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Authors: Barreca, G.* 
Bruno, V.* 
Cocorullo, C.* 
Cultrera, F.* 
Ferranti, L.* 
Guglielmino, F.* 
Guzzetta, L.* 
Mattia, M.* 
Monaco, C.* 
Pepe, F.* 
Title: Geodetic and geological evidence of active tectonics in south-westernSicily (Italy)
Journal: Journal of geodynamics 
Series/Report no.: /82 (2014)
Publisher: Elsevier Science Limited
Issue Date: Dec-2014
DOI: 10.1016/j.jog.2014.03.004
Keywords: Belice
Active Fault
Subject Classification04. Solid Earth::04.06. Seismology::04.06.01. Earthquake faults: properties and evolution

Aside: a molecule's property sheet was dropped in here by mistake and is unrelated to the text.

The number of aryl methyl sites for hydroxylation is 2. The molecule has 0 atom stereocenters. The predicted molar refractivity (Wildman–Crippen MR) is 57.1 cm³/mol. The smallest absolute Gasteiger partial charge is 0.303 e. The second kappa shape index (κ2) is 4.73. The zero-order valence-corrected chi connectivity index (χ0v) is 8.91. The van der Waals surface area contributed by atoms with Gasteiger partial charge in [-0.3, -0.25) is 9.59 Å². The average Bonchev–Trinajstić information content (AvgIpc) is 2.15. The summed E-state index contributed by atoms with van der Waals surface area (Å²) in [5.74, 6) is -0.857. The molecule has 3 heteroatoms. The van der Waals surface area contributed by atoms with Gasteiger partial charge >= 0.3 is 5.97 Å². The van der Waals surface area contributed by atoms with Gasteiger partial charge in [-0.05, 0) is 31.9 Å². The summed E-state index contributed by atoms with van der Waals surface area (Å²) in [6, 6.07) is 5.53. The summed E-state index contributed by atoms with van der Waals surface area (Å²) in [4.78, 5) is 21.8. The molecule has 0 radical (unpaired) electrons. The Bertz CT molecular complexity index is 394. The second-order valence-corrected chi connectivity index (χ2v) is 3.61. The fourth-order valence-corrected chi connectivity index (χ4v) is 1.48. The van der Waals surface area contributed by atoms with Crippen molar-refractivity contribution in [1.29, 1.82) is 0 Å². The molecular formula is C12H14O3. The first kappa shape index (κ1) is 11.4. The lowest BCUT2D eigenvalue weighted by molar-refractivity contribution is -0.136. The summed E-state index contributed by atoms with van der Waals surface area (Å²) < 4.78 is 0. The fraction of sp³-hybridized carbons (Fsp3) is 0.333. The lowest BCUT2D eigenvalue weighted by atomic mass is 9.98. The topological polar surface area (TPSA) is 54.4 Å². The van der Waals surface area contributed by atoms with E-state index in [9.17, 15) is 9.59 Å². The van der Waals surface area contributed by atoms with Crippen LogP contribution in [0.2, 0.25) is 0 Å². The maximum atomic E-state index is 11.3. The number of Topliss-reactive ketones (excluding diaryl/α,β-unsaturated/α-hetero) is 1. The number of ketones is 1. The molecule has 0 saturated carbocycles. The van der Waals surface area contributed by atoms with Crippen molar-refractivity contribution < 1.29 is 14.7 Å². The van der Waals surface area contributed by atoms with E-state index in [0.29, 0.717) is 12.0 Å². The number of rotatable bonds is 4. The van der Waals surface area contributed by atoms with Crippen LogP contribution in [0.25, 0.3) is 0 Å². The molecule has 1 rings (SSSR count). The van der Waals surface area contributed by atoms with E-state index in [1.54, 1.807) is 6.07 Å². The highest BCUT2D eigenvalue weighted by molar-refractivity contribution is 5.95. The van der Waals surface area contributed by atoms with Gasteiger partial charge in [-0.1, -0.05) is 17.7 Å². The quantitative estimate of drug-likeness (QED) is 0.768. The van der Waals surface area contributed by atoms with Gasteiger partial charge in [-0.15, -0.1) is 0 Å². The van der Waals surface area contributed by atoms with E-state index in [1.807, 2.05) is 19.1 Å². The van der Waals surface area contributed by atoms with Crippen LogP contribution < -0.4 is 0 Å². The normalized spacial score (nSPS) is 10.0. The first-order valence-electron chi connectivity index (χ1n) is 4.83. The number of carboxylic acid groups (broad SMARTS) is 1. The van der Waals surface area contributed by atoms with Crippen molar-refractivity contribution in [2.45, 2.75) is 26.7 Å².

Abstract: Integrated geological, geodetic and marine geophysical data provide evidence of active deformation insouth-western Sicily, in an area spatially coincident with the macroseismic zone of the destructive 1968Belice earthquake sequence. Even though the sequence represents the strongest seismic event recordedin Western Sicily in historical times, focal solutions provided by different authors are inconclusive onpossible faulting mechanism, which ranges from thrusting to transpression, and the seismogenic sourceis still undefined. Interferometric (DInSAR) observations reveal a differential ground motion on a SW–NEalignment between Campobello di Mazara and Castelvetrano (CCA), located just west of the maximummacroseismic sector. In addition, new GPS campaign-mode data acquired across the CCA alignment doc-uments NW–SE contractional strain accumulation. Morphostructural analysis allowed to associate thealignment detected through geodetic measurements with a topographic offset of Pleistocene marine sed-iments. The on-land data were complemented by new high-resolution marine geophysical surveys, whichindicate recent contraction on the offshore extension of the CCA alignment. The discovery of archaeo-logical remains displaced by a thrust fault associated with the alignment provided the first likely surfaceevidence of coseismic and/or aseismic deformation related to a seismogenic source in the area. Resultsof the integrated study supports the contention that oblique thrusting and folding in response to NW–SEoriented contraction is still active. Although we are not able to associate the CCA alignment to the 1968seismic sequence or to the historical earthquakes that destroyed the ancient Greek city of Selinunte,located on the nearby coastline, our result must be incorporated in the seismic hazard evaluation of thisdensely populated area of Sicily.
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